Searching online quickly taught me one thing about travel packs: they nearly all come with a detachable daypack. “How useful!” I thought, and quickly narrowed my search down further to these. It wasn’t until I went into a shop to try one on (my early favourites, the Osprey Waypoint 60 and the North Face Backtrack), that I realised that perhaps this wasn’t the best idea – the Waypoint’s daypack is badly designed and miniscule; the North Face one really poorly attached to the main pack. Further reading online suggested that having the detachable pack attached moves the centre of gravity backwards, making your more unstable on your feet, with the solution being to wear it on your front for better balance. I figured if the daypacks were poorly designed and not ideal for wearing attached anyway, I may as well buy a proper daypack separately. Oh, and most importantly they all look really ugly. And who wants to be stuck with an ugly backpack for a year and face the mockery of your fellow travellers?
Rule four: avoid the ones with a detachable daypack
The trickiest decision is what size to go for. On previous backpacking trips to Laos & Guatemala I reckon most travellers look like they have 80L or more packs; meanwhile hardened travellers in places like the Thorn Tree and the BootsnAll forums seem to compete to see who can travel with the smallest pack, with 40L or less being advocated. I travelled Guatemala with 40 and Laos with 60, and I found the Lao experience better, despite the extra weight, as I felt like there was nothing I was missing. I’ll do a dummy packing run with my existing (but evil top-loading) pack just to check I can get everything I plan to take into a pack that size, before I make my final purchase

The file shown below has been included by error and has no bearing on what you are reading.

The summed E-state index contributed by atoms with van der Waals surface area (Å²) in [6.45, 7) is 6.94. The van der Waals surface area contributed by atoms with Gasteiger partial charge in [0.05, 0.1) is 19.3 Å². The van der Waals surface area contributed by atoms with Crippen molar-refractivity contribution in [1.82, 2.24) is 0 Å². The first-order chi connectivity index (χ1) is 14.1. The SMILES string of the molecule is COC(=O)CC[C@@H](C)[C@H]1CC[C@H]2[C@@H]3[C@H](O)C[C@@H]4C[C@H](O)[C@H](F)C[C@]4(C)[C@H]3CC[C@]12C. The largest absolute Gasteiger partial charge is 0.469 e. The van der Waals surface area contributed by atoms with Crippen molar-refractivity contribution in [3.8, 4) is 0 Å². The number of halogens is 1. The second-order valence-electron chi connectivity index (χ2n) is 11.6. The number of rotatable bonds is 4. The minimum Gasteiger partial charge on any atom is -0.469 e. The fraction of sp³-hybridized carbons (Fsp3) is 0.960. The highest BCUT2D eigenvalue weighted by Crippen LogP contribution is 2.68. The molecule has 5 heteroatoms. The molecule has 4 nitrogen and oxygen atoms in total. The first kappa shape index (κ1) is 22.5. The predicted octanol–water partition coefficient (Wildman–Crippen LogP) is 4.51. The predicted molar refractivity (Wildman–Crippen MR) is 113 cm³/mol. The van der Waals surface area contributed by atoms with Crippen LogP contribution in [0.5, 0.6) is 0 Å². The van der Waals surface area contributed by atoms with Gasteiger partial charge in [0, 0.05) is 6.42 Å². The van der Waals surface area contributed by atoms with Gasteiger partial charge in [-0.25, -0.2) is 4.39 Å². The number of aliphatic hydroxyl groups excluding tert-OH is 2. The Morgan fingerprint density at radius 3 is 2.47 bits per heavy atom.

Rule five: Too small and you’ll have to leave stuff out. Too big and you’ll do your back in. 60-65 litres (that’s 3,500-4,000 cubic inches for my American visitors) feels about right, although a more sensible packer than me could get away with 50 quite easily
This last two requirements really narrowed my choice down further – essentially to just two:The Lowe Alpine Travel Trekker ND60 & the Osprey Porter 65. (nb – see the update at the bottom of the post for the newer version of the Lowe Alpine bag)
Making a decision
One final factor came into play in terms of deciding which to go for: I want to be able to try the pack on to see how comfortable it is – after all, it will be on my back weighing me down for the next 12 months. I’ve been unable to find a stockist for the Porter in London (and anyway, it’s the uglier of the two), so my current favourite is the Lowe Alpine.